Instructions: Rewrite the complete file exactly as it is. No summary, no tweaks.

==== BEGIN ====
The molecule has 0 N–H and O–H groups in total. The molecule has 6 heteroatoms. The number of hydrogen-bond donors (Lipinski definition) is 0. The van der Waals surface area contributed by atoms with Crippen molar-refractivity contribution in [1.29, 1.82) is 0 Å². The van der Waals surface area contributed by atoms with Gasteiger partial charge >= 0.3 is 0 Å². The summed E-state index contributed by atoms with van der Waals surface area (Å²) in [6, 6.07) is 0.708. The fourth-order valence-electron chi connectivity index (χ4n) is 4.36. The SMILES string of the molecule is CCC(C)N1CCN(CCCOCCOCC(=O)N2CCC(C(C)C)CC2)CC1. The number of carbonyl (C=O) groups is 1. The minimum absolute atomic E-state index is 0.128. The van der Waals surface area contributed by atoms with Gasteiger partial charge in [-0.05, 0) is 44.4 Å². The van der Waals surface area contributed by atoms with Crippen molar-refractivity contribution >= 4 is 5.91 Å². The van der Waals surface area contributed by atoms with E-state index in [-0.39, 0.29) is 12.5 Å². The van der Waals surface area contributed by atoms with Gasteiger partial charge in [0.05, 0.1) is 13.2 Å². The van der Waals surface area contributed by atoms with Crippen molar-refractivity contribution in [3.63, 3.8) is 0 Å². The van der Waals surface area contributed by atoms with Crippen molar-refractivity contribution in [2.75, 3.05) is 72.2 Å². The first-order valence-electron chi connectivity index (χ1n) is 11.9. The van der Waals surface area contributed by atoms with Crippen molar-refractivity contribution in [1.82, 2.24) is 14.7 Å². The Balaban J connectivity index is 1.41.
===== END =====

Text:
The molecule has 0 N–H and O–H groups in total. The molecule has 6 heteroatoms. The number of hydrogen-bond donors (Lipinski definition) is 0. The van der Waals surface area contributed by atoms with Crippen molar-refractivity contribution in [1.29, 1.82) is 0 Å². The van der Waals surface area contributed by atoms with Gasteiger partial charge >= 0.3 is 0 Å². The summed E-state index contributed by atoms with van der Waals surface area (Å²) in [6, 6.07) is 0.708. The fourth-order valence-electron chi connectivity index (χ4n) is 4.36. The SMILES string of the molecule is CCC(C)N1CCN(CCCOCCOCC(=O)N2CCC(C(C)C)CC2)CC1. The number of carbonyl (C=O) groups is 1. The minimum absolute atomic E-state index is 0.128. The van der Waals surface area contributed by atoms with Gasteiger partial charge in [-0.05, 0) is 44.4 Å². The van der Waals surface area contributed by atoms with Crippen molar-refractivity contribution >= 4 is 5.91 Å². The van der Waals surface area contributed by atoms with E-state index in [-0.39, 0.29) is 12.5 Å². The van der Waals surface area contributed by atoms with Gasteiger partial charge in [0.05, 0.1) is 13.2 Å². The van der Waals surface area contributed by atoms with Crippen molar-refractivity contribution in [3.63, 3.8) is 0 Å². The van der Waals surface area contributed by atoms with Crippen molar-refractivity contribution in [2.75, 3.05) is 72.2 Å². The first-order valence-electron chi connectivity index (χ1n) is 11.9. The van der Waals surface area contributed by atoms with Crippen molar-refractivity contribution in [1.82, 2.24) is 14.7 Å². The Balaban J connectivity index is 1.41.